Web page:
We'll admit it: We've embraced the cult of spare and spartan living. We've Marie Kondo'd our closets (and shared tips and videos with you on how to do so); enlisted experts to organize our apartments and extolled the virtues of living a clutter-free life.
And yet, writer and ex-House & Garden editor-in-chief Dominique Browning's recent New York Times essay on our "pointless and misguided" attempts to rid ourselves of our stuff is hitting home. She calls on us "to liberate ourselves from the propaganda of divestment" and acknowledge "that in living, we accumulate. We admire. We desire. We love. We collect. We display."
In short, being alive means having experiences, which often translate to gathering items that speak to those experiences. I am, therefore I collect. Besides, per LifeHacker, science is conflicted about whether decluttering actually makes us more efficient. (We are, of course, not espousing becoming a hoarder, which has less to do with owning items that are part and parcel of being human and living in this world, and more about having a disorder that's classified in the DSM-V.)
But how to keep the items we love without living in a mess, which is especially relevant in this city where space is scarce? The key, it seems, is controlled chaos. Here, some rooms that can provide inspiration:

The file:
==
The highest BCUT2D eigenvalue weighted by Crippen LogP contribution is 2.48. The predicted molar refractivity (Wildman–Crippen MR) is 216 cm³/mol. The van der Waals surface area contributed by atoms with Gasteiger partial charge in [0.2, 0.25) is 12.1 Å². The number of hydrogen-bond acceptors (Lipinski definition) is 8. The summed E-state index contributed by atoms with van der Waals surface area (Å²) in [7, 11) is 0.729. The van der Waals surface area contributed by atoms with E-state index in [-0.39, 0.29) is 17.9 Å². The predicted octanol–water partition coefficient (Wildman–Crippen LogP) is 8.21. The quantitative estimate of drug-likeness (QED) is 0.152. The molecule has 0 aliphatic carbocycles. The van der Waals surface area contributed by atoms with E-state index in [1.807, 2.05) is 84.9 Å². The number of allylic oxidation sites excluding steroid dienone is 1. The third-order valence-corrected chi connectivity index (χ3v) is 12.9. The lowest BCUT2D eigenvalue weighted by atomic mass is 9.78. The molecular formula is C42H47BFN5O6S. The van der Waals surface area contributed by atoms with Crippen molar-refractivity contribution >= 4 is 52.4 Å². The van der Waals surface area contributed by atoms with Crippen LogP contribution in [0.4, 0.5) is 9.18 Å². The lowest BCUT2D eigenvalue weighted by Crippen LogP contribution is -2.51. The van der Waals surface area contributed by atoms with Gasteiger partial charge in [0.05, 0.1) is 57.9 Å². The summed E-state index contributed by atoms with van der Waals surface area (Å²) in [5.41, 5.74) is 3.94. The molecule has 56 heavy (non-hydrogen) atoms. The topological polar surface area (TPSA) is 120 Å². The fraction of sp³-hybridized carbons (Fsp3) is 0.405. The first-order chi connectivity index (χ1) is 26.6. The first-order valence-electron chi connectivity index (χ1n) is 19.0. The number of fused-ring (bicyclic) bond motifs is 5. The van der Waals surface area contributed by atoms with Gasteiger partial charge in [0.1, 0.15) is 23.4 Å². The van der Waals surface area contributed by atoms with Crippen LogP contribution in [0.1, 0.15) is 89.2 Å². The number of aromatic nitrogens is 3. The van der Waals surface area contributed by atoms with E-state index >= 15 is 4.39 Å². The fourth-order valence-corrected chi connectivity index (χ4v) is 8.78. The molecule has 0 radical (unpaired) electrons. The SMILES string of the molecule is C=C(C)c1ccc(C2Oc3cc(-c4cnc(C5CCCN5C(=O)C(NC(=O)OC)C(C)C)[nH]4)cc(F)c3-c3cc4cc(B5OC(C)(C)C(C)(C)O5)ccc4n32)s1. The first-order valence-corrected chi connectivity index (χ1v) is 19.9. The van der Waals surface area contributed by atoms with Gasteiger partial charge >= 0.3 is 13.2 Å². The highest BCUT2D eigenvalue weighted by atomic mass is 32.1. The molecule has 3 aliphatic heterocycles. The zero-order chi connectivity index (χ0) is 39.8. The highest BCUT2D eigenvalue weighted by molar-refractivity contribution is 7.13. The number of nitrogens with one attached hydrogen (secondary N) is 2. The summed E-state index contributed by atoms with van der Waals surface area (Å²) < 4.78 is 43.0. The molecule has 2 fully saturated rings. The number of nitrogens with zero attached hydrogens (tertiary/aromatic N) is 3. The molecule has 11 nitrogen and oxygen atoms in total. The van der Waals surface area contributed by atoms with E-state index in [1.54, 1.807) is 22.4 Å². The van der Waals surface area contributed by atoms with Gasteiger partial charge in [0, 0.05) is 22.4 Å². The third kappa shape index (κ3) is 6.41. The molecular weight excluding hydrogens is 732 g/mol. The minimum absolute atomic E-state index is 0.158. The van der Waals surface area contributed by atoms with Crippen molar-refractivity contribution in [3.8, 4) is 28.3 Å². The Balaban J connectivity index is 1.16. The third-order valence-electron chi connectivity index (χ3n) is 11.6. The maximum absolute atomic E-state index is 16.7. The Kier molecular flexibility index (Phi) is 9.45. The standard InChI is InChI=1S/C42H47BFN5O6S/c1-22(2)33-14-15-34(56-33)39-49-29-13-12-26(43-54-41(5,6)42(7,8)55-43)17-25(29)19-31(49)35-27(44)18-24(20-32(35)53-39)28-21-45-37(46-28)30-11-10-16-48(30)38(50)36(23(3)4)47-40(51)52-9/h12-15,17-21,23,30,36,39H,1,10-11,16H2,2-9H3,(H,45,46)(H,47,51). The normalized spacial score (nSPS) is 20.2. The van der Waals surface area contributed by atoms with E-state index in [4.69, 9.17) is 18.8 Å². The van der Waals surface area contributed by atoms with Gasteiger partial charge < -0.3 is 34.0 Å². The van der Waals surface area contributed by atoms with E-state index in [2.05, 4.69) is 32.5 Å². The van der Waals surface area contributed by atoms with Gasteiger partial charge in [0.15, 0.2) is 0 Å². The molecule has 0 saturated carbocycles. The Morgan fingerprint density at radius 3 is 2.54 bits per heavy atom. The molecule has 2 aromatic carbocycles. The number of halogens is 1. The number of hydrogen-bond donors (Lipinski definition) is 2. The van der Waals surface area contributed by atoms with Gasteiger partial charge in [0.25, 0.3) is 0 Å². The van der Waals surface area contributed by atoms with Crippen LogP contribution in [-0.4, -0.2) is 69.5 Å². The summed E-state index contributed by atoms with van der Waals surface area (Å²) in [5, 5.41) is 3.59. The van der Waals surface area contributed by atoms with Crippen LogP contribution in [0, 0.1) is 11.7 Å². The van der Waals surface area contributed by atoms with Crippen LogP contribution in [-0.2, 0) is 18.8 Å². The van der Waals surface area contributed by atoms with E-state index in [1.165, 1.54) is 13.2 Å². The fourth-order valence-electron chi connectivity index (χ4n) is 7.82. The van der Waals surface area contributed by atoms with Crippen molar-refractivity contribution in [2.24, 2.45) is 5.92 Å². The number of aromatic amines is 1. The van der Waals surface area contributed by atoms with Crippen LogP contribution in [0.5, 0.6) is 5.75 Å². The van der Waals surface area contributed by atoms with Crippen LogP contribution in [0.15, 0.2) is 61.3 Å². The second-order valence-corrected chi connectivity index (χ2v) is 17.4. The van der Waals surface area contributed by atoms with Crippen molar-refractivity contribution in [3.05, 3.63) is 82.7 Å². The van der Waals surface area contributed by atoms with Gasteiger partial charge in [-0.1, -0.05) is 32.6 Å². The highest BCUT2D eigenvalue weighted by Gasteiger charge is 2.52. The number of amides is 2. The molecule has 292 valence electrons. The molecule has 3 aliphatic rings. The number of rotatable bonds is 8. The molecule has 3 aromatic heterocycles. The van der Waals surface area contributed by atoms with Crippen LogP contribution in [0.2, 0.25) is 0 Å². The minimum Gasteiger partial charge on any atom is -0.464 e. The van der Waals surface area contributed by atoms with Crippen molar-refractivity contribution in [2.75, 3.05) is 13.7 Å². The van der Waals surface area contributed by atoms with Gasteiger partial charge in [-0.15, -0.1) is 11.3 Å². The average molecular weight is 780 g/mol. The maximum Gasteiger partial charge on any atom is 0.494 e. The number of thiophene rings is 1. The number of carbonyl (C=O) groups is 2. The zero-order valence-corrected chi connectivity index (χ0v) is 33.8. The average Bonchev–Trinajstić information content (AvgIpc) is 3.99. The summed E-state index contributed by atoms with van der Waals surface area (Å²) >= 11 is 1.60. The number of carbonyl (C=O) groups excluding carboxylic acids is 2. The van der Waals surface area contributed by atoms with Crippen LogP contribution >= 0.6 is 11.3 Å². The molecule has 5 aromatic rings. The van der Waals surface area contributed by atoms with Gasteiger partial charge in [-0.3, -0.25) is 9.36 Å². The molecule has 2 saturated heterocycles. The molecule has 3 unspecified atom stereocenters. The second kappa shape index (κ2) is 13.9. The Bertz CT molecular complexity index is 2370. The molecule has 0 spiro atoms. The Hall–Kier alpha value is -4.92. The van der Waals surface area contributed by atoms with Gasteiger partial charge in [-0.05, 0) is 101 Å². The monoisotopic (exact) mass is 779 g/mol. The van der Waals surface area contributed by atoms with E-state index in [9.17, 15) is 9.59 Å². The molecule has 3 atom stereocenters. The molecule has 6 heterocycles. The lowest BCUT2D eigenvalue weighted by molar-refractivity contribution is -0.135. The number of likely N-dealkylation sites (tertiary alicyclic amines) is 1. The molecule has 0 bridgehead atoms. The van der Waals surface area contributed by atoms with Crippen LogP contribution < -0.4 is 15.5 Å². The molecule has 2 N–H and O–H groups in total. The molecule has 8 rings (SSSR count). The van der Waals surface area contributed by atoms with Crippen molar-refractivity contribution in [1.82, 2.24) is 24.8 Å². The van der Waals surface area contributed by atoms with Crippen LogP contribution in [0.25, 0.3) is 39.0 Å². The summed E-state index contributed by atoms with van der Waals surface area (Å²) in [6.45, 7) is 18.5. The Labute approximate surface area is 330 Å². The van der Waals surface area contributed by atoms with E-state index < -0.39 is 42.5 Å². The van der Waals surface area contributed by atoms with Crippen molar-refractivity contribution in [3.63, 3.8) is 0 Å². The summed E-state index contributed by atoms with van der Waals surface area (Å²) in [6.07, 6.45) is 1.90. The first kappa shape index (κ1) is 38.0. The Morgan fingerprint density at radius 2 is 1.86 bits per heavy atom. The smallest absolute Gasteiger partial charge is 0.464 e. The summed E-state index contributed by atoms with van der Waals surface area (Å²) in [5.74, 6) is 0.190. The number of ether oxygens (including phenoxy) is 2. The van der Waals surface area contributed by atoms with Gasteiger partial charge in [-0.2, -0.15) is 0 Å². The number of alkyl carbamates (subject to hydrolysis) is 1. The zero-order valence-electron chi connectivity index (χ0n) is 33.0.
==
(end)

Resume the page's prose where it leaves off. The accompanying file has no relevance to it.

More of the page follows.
This room featured on Houzz clearly feels well-loved, but is far from disheveled. Note the neat bookshelves and carefully aligned framed prints.
Another fantastic apartment, this one on Ardor NY's blog. In fact, the writer says she's not some "crazy minimalist." Just someone with a good eye and a way with keeping her collectibles in appropriate groupings so there's a sense of order even in a small apartment.
And finally, a 242-square-foot apartment that's anything but claustrophobic (hat tip to HomeDit for the find), thanks to respectful use of vertical space and multi-purpose furniture, like a Murphy bed that switches to a couch.